As a child in the 1940’s, the concept of hell was succinctly expressed in the hymns we sang. My family often attended revival meetings in country churches held for the purpose of bringing the unredeemed into relationship with Jesus Christ. Two of the most popular hymns sung at the end of the sermons were “Lost Forever” and “Eternity,” and the words are still with me today: Lost, forever! Lost, forever! Oh, how sad! Oh, eternity! Long eternity! Hear the solemn footsteps of eternity. (See words below.)
This era preceded the Rock and Roll take-over of “When the Saints go Marching in,” and I can still hear the congregation singing with gusto from Acts 2:20: “When the sun refuses to shine…” and “When the moon turns into blood…” As a little girl, I would come home at night and have nightmares because I wanted to “be in that number when the saints” went marching in. I didn’t want to be lost forever in long eternity.
Some of the evangelists openly confessed they wanted to scare the hell out of us, and for many it worked. Today with the emphasis on the Love of God, such a theme sounds brash, crass, and unloving—but their motive was admirable. They were exhorting us to move out of our sinful ways and into the path that leads to abundant life here and eternal life hereafter.
Hell? We find in the Bible that Hell appears as the English translation for Sheol and Hades—both alluding to the grave; Tartarus-darkness (2 Peter 2:4), and Gehenna-burning. In its primary description, it is the destination for non-believers after death. As soon as we hear this word, the picture that comes to mind most frequently is Fire.
However, we also read that it means a place where God is not (Matt.25:41); where there will be weeping and gnashing of teeth as a result of bitterness, anger, and contempt for themselves and the bad choice they made to reject God’s love. Some people like the idea of being in a place where God is not but they haven’t thought through the consequences of their location nor the environment of that place.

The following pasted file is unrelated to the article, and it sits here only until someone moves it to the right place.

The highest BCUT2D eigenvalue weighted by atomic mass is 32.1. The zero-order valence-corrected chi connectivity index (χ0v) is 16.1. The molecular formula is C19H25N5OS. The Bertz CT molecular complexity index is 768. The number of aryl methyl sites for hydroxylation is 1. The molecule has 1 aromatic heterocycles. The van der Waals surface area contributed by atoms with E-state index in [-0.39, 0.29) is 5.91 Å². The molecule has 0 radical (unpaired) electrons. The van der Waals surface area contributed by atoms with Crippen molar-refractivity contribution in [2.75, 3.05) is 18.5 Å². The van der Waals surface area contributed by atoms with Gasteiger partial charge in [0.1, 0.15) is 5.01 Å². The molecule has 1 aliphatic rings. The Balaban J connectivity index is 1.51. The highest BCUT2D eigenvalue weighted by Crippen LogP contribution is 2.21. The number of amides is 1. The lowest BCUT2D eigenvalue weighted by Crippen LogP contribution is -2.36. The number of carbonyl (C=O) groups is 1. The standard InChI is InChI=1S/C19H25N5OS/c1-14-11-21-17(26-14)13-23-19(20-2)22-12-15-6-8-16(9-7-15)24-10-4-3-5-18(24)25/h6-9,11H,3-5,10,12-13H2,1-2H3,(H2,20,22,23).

In addition to eternal hell, we also hear about hell on earth which alludes to indescribable tragedy and incomprehensible abuse. The latter is often unavoidable as it happens when excessive weather phenomenon or disastrous accidents occur and when people exercise their free-will for evil which they inflict on innocent victims. For these situations, we have a verse of comfort in Isaiah 43:2 where God promises to go with us through these fires of life and through the floods of evil and tragedy that confront or immerse us.
In fact, we learn that in this life, we will have afflictions, persecutions, and problems that appear insurmountable. The Apostle Paul says none of them can separate us from the love of God in Christ Jesus our Lord (Romans 8:35). And Jesus Himself promised that He will always be with us even to the end of our life (Matt.28:20). To that promise I cling and determine to move forward and not get stuck in the hell-bent intentions of others.
Perhaps that’s the meaning of an expression I’ve heard all of my life: I’ll do it, Come hell or high water. My research has turned up assorted opinions about the origin of this expression but none appears to be authoritative. However, all agree it means no matter what happens; no matter what obstacle befalls me, I’ll stay the course; I won’t be distracted. Wouldn’t it be wonderful if all who profess to be in the family of God would adopt this determination? No matter what life deals to me, I’ll pursue Jesus. I will not permit anything to stand in my way of completing my life with faith in Jesus. We would say with Paul, I’ve fought a good fight; I’ve kept the faith. This is the only race worth running. I’ve run hard right to the finish, believed all the way. All that’s left now is the shouting—God’s applause! Depend on it, he’s an honest judge. He’ll do right not only by me, but by everyone eager for his coming (2 Tim.4:7-8).
We often hear people say: Lord willing, and the creek don’t rise, I’ll do such and such. Lord willing is a biblical expression: You should say, ‘if the Lord wills, we will live and do this or that’ (James 4:15). However, to add and the creek don’t rise seems to give us an excuse in case we can’t follow through with our commitment. On the other hand, Come hell or high water, I’ll do such and such, gives us no way out but to trust Jesus is with us and go full speed ahead serving Him no matter what happens.
(c) Yvonne Karl, 9 January 2013